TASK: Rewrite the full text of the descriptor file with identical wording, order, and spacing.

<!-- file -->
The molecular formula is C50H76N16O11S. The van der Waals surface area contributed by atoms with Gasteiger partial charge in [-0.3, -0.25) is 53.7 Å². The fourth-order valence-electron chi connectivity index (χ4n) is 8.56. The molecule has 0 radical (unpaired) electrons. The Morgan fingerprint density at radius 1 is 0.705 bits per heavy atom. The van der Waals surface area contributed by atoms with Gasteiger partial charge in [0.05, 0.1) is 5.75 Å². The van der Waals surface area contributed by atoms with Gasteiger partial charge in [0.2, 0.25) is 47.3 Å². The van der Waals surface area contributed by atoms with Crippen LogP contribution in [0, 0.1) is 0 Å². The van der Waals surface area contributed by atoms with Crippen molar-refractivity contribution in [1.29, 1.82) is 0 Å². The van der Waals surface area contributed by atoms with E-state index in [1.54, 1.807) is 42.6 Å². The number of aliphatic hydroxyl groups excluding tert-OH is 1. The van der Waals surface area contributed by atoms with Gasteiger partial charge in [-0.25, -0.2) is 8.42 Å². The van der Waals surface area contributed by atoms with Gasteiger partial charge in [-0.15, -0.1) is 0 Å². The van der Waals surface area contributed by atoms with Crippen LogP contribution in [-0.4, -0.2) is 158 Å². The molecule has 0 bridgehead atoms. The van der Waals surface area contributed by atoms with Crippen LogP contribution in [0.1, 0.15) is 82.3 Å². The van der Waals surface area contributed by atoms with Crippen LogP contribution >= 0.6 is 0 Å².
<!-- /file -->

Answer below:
The molecular formula is C50H76N16O11S. The van der Waals surface area contributed by atoms with Gasteiger partial charge in [-0.3, -0.25) is 53.7 Å². The fourth-order valence-electron chi connectivity index (χ4n) is 8.56. The molecule has 0 radical (unpaired) electrons. The Morgan fingerprint density at radius 1 is 0.705 bits per heavy atom. The van der Waals surface area contributed by atoms with Gasteiger partial charge in [0.05, 0.1) is 5.75 Å². The van der Waals surface area contributed by atoms with Gasteiger partial charge in [0.2, 0.25) is 47.3 Å². The van der Waals surface area contributed by atoms with Crippen LogP contribution in [0, 0.1) is 0 Å². The van der Waals surface area contributed by atoms with Crippen molar-refractivity contribution in [1.29, 1.82) is 0 Å². The van der Waals surface area contributed by atoms with E-state index in [1.54, 1.807) is 42.6 Å². The number of aliphatic hydroxyl groups excluding tert-OH is 1. The van der Waals surface area contributed by atoms with Gasteiger partial charge in [-0.25, -0.2) is 8.42 Å². The van der Waals surface area contributed by atoms with Gasteiger partial charge in [-0.15, -0.1) is 0 Å². The van der Waals surface area contributed by atoms with Crippen LogP contribution in [-0.4, -0.2) is 158 Å². The molecule has 0 bridgehead atoms. The van der Waals surface area contributed by atoms with Crippen LogP contribution in [0.1, 0.15) is 82.3 Å². The van der Waals surface area contributed by atoms with Crippen LogP contribution >= 0.6 is 0 Å².